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Prime rate: Wikis


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From Wikipedia, the free encyclopedia

Prime rate, or Prime Lending Rate, is a term applied in many countries to a reference interest rate used by banks. The term originally indicated the rate of interest at which banks lent to favored customers, i.e., those with high credibility, though this is no longer always the case. Some variable interest rates may be expressed as a percentage above or below prime rate.


Use in different banking systems


USA and Canada

Historically, in North American banking, the prime rate was the actual interest rate although this is no longer the case. The prime rate varies little among banks, and adjustments are generally made by banks at the same time, although this does not happen with frequency. The prime rate is currently 3.25% in the United States.[1] Canadian prime rate is currently 2.25%.[2]


Historical chart of the effective Federal Funds Rate

In the US, the prime rate runs approximately 300 basis points (or 3 percentage points) above the federal funds rate, the interest rate that banks charge to each other for overnight loans made to fulfill reserve funding requirements. The Federal funds rate plus a much smaller increment is frequently used for lending to the most creditworthy borrowers today, as is LIBOR, the London Interbank Offered Rate. The Federal Open Market Committee (FOMC) meets eight times per year wherein they set a target for the federal funds rate. Other rates, including the prime rate, derive from this base rate.

When 23 out of 30 of the United States' largest banks change their prime rate, the WSJ prints a composite prime rate change.


Banks in Malaysia and some other countries use the name Base Lending Rate to refer to their prime rate. Base Lending Rate (BLR) is a minimum interest rate calculated by financial institutions based on a formula which takes into account the institutions cost of funds and other administrative costs. The BLR is almost always the same amongst major banks. Adjustments to the BLR are made by banks at almost the same time; although, the BLR does not adjust on any regular basis. The BLR is usually adjusted at the time in correlation to the adjustments of the Overnight Policy Rate (OPR) which is determine by Bank Negara Malaysia (BNM) during Monetary Policy Meeting.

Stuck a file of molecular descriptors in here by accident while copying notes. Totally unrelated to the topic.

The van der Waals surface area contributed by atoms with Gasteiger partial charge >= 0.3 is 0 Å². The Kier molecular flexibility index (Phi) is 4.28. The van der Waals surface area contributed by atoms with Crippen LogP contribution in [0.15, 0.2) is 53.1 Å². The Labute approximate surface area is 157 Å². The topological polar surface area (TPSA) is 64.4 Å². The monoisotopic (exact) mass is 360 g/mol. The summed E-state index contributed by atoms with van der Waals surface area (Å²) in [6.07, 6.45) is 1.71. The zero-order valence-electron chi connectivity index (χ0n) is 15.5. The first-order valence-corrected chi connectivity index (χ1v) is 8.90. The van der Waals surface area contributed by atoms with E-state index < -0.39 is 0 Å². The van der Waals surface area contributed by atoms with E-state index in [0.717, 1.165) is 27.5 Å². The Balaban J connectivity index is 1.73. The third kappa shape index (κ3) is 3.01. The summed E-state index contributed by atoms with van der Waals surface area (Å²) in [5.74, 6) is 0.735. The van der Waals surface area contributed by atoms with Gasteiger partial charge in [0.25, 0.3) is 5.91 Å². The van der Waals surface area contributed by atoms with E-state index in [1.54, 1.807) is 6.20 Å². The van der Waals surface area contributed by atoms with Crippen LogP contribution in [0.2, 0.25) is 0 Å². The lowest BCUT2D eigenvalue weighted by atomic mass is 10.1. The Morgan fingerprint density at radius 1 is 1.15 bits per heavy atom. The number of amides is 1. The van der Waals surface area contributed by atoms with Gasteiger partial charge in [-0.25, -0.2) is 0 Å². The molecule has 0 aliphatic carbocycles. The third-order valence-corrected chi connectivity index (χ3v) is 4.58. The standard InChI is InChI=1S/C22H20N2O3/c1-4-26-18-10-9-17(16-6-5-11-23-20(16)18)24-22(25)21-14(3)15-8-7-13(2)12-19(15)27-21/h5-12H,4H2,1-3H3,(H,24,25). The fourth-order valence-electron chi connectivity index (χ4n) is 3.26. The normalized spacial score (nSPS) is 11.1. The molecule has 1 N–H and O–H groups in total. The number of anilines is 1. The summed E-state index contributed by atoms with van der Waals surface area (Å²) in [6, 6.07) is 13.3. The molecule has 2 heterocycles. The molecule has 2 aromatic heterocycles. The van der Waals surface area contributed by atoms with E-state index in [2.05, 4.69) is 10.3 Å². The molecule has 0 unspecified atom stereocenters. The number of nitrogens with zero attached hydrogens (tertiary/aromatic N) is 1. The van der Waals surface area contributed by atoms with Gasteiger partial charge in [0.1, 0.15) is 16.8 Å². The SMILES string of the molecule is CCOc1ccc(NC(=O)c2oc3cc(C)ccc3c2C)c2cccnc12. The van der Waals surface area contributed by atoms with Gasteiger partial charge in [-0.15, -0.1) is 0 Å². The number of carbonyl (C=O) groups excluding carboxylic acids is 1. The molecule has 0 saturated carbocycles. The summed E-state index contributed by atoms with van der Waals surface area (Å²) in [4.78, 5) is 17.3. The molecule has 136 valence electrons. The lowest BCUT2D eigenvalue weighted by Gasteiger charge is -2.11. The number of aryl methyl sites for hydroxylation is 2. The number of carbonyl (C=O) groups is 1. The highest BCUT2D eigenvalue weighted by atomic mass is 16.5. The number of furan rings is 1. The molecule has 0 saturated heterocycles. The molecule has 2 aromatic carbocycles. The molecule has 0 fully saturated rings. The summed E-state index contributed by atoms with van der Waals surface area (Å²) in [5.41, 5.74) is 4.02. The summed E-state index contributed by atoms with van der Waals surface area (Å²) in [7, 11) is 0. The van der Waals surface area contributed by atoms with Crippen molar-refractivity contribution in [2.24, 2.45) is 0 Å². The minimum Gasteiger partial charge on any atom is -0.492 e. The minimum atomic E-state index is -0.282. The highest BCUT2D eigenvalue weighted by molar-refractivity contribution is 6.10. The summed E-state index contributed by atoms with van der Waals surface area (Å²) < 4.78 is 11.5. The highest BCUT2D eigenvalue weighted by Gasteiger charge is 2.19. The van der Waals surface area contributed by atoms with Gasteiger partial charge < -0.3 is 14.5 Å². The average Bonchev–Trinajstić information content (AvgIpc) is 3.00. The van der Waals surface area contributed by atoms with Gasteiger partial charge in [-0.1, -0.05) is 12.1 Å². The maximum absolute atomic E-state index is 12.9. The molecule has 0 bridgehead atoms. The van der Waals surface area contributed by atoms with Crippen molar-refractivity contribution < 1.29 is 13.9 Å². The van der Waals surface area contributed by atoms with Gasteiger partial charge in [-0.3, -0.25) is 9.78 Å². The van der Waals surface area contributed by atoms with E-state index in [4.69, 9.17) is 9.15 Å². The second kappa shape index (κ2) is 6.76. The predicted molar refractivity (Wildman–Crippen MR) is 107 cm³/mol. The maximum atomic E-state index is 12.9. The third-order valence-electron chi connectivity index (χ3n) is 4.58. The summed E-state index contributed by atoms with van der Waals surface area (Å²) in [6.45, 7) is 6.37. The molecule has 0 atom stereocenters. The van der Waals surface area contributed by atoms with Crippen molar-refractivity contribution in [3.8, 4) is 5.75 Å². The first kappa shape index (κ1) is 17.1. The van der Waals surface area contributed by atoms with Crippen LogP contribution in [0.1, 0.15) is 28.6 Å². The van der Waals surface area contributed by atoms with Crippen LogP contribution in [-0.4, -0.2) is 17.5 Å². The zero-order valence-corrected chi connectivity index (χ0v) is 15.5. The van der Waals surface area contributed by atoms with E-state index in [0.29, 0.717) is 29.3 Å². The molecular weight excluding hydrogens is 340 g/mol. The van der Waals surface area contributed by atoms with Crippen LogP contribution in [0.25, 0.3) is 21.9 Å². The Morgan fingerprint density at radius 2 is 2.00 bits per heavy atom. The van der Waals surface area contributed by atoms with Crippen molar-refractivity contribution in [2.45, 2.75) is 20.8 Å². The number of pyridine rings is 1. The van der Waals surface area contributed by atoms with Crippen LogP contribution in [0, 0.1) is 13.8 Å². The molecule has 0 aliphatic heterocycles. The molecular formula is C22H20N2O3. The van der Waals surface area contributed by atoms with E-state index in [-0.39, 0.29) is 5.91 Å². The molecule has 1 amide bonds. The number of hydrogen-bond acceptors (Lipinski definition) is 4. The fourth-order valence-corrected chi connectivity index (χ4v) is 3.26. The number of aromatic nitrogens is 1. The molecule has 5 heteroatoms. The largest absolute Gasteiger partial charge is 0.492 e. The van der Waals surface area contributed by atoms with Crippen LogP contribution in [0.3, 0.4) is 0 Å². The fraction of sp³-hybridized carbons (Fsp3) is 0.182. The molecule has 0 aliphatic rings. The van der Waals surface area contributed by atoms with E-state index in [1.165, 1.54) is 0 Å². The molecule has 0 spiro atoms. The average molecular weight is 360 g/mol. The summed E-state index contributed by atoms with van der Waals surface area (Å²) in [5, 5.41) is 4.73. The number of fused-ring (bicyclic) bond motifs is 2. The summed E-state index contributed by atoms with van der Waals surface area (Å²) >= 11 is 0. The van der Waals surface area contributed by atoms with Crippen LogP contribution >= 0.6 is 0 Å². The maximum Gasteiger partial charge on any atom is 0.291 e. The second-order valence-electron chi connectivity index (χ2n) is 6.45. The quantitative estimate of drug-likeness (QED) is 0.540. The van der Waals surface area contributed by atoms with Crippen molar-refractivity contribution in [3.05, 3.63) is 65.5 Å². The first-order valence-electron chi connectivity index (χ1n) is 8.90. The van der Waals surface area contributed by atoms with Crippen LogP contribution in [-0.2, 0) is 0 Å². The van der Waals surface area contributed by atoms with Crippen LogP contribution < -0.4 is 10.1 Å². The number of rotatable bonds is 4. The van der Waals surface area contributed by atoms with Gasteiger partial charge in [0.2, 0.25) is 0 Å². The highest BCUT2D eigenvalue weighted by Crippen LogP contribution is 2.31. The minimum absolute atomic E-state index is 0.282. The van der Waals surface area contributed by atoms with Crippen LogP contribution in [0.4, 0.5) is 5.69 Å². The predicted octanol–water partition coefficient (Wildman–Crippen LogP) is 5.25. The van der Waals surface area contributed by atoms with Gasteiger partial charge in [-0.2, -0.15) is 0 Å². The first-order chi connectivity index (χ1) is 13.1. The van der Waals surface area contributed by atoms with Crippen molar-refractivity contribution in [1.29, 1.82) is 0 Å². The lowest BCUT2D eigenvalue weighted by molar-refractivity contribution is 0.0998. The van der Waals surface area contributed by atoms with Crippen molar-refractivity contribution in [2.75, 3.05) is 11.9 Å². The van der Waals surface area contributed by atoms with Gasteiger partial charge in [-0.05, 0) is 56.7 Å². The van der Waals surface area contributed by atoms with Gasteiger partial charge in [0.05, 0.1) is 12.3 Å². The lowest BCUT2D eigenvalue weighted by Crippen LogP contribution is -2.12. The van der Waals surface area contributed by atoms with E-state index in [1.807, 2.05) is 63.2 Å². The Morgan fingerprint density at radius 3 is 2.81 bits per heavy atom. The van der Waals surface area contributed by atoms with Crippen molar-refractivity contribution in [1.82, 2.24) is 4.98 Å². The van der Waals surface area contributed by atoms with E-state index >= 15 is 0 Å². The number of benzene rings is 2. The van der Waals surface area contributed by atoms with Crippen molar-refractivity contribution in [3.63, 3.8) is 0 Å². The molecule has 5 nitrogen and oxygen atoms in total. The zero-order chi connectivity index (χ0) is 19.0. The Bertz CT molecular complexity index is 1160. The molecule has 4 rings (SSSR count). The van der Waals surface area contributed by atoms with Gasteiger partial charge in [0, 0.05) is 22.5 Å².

The prime rate is used often as an index in calculating rate changes to adjustable rate mortgages (ARM) and other variable rate short term loans. It is used in the calculation of some private student loans. Many credit cards and home equity lines of credit with variable interest rates have their rate specified as the prime rate (index) plus a fixed value commonly called the spread or margin.

See also


  1. ^ According to data published by The Wall Street Journal Online and the Federal Reserve Bank. "Federal Reserve Statistical Data". Federal Reserve. 
  2. ^ According to data published by Bank of Canada. "Daily Digest- Rates and Statistics- Bank of Canada". Bank of Canada. 

External links


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